Could making the musical acquaintance of a pair of talented multi-instrumentalists from California, real life couple Jack Conte and Nataly Dawn, who have named their combined entity Pomplamoose after a delightful play on the French word for grapefruit pamplemousse, possibly have made my week, month and year just a short while back?
You’d better believe it.
It took just one tweet, for their inspired, skilfully executed mash-up of Pharrell Williams Oscar-nominated song “Happy”, and Daft Punk’s “Get Lucky” and “Lose Yourself to Dance”, which came complete with a visually inventive video which was filmed in one take using a variety of clever camera angles and multimedia savvy.
Here’s what I had to say about them in Now this is music #23:
* This week’s unexpected musical highlight comes courtesy of the talented twosome of Jack Conte and Nataly Dawn, collectively known as Pomplamoose, whose talent for extraordinarily infectious mashups and clever visuals on a shoestring budget (they used a projector and some white foam board) came to the fore with the following tuneful hybrid which they explained this way:
“For the verse of our mashup, we used the chords from “Get Lucky” with the vocals from “Happy.” For our prechorus, we used the vocals from both “Happy” and “Get Lucky.” The chorus of our mashup is the chords and vocals from “Happy” and the vocals from “Lose Yourself to Dance.”” (source: screenrant)
It sounds and looks amazing and you’d do well to check out their other minimalist-inspired work which is as equally impressive as this brilliant effort.
What I find so delightful about all their music – yes I have downloaded everything – which reminds me of one of my favourite duos of all time The Bird and the Bee without being in any way derivative of them, is its delightfully quirky, off kilter, vibe.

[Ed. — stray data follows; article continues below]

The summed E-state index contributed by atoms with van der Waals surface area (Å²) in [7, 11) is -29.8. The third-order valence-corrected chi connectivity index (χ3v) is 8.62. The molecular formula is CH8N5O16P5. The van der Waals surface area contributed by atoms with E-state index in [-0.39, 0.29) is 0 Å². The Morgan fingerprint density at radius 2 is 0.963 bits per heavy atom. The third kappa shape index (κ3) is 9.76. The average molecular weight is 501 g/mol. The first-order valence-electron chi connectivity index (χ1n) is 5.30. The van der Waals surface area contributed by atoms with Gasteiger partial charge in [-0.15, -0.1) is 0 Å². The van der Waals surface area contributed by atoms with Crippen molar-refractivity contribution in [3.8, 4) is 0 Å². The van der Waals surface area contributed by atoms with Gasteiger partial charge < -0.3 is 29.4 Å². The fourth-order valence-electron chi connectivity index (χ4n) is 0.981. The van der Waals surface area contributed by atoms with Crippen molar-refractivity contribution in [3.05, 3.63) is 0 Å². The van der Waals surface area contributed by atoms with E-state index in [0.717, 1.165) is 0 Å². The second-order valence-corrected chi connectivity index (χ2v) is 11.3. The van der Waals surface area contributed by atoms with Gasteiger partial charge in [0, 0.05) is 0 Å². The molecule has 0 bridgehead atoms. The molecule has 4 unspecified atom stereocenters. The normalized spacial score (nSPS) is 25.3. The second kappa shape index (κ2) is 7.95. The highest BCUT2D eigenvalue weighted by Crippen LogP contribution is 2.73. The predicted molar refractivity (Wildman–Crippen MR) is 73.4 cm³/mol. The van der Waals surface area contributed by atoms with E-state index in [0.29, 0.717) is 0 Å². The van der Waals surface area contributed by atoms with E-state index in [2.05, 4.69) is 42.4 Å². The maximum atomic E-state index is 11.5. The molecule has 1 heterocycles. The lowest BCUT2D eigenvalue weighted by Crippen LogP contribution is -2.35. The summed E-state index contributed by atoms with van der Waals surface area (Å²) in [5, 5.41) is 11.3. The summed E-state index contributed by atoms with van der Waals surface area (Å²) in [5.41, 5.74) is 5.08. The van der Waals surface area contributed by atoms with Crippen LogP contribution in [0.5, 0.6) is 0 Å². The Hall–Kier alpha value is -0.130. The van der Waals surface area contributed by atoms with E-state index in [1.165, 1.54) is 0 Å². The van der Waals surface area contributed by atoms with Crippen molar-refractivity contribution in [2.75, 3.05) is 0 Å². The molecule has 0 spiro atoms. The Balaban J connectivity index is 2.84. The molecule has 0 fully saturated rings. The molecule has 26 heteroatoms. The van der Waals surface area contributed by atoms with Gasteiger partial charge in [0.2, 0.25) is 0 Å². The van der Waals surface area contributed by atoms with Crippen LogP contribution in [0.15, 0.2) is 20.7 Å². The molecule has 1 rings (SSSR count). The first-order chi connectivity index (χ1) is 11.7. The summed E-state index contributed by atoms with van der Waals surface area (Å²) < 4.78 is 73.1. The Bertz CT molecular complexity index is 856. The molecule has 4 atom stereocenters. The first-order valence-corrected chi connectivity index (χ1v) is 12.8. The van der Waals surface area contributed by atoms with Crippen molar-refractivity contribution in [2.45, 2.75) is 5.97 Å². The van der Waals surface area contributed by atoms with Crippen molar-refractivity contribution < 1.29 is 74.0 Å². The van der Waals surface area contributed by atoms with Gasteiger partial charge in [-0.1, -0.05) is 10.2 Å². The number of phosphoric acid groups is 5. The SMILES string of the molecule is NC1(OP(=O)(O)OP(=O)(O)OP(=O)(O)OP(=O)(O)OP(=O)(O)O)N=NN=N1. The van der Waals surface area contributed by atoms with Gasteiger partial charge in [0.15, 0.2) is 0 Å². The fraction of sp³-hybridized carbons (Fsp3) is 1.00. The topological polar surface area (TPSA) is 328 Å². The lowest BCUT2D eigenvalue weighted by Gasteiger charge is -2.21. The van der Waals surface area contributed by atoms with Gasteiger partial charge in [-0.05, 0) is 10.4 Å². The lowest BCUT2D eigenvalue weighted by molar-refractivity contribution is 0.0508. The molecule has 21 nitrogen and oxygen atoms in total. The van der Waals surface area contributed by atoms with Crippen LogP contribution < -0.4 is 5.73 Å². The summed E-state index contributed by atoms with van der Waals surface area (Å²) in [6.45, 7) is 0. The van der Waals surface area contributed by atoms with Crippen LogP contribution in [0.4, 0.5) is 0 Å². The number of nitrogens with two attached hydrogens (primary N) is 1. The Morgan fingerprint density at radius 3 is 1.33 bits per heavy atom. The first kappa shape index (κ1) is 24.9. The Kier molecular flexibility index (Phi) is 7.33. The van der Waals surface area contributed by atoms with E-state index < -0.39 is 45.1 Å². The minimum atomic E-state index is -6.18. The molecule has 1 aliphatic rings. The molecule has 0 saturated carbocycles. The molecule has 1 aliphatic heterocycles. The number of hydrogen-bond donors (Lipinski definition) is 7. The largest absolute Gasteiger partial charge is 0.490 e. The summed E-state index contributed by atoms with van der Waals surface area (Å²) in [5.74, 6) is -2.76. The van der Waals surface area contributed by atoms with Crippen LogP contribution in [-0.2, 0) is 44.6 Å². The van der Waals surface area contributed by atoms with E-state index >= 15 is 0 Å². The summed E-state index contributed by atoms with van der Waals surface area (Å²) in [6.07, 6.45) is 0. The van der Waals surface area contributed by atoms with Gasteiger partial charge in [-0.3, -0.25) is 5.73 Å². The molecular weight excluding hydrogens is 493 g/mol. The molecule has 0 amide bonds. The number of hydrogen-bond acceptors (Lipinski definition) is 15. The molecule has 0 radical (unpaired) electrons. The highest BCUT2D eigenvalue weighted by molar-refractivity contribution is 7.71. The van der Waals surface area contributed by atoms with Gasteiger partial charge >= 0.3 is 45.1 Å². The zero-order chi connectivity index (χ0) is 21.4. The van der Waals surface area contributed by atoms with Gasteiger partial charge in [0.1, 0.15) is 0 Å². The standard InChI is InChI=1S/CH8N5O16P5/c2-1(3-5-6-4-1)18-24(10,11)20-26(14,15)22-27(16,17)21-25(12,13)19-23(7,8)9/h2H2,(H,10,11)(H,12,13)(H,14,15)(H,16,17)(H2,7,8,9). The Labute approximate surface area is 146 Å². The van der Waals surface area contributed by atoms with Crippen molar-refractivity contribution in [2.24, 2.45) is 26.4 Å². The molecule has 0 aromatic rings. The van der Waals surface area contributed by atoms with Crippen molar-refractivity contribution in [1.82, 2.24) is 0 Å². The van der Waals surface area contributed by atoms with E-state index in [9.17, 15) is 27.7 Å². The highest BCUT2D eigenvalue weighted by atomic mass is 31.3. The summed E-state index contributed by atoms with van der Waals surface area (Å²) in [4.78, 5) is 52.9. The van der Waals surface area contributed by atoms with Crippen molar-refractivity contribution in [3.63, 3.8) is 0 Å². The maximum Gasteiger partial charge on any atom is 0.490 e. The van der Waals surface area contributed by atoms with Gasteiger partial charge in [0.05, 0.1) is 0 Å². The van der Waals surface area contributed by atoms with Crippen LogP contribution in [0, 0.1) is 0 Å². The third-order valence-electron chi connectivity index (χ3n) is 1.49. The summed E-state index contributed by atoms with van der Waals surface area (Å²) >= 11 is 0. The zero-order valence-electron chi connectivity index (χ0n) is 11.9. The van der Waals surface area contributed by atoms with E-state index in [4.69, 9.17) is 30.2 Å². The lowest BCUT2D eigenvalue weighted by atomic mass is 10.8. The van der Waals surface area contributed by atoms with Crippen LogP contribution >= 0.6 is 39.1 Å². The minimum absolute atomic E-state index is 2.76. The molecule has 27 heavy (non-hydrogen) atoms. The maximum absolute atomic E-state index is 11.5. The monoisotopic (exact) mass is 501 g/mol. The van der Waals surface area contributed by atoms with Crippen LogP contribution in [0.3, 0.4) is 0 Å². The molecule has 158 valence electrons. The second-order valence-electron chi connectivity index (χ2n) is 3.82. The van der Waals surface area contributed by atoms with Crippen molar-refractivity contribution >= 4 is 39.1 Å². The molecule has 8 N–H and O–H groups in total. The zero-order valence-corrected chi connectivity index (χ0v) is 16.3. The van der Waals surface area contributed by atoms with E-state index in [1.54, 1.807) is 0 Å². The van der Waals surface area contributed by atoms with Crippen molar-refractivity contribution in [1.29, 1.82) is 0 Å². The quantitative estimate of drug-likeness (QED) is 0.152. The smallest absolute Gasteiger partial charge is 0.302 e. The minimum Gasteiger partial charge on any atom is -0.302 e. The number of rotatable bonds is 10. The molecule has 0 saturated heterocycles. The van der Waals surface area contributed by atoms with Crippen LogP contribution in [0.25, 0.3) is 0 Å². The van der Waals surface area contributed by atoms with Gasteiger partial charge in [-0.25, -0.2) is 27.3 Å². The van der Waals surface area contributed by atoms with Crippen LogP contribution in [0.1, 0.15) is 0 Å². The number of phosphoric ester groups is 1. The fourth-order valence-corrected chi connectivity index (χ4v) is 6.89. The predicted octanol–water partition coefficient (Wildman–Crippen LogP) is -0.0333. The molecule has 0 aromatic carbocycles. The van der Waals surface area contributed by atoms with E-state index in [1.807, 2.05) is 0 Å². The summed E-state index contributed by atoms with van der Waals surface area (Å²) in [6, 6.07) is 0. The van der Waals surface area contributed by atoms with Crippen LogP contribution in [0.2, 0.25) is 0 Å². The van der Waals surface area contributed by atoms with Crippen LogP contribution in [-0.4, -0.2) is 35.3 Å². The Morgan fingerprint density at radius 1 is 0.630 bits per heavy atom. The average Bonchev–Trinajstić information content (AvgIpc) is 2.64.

There’s a playfulness to the glorious jazz, rock and electronic-infused pop music they create, a sense of whimsy and fun that doesn’t for one second detract from the skilfulness of the music they create, whether it’s recording together as a duo, as soloists or Conte’s more commercially-oriented work which gives rise to some of the best ad soundtracks I have ever heard.
Conte is also an internet entrepreneur, leaping into the crowd founding sphere, of which Kickstarter is probably the best known occupant, with a twist on the usual model called Patreon where instead of sponsoring one project, you essentially become an ongoing patron of an artist’s work, providing them with a consistent income stream.
This is how Conte describes this clever twist on the usual crowdfunding system:
“The other players in the crowd funding space aren’t providing regular, consistent income to content creators. There are literally tens of thousands of people who create regular content on the web and have millions of followers. Kickstarter is not appropriate for a blogger who writes weekly articles – he doesn’t need a big chunk of money, and he has no big project to use it for. He needs monthly income, and Patreon brings crowd funding away from singular one-off projects and into the realm of regular content creation.”
It’s the sort of approach that seems to be emblematic of Conte and Dawn, two artists who aren’t content to take the creative road most travelled, happy to be themselves with the talent to bring it off in spectacularly pleasing fashion.
They’re a breath of fresh air in a musical landscape where too often the idiosyncratic and the quirky are shoved out of the spotlight in favour of the big, showy cookie-cutter names and I am excited at the chance to get to know them better and enjoy their one of a kind music in all its quirky glory.
And here’s an interview with Pomplamoose which gives an amazing insight into their art, their business model, and the way they’re able to make a living online via Youtube and iTunes …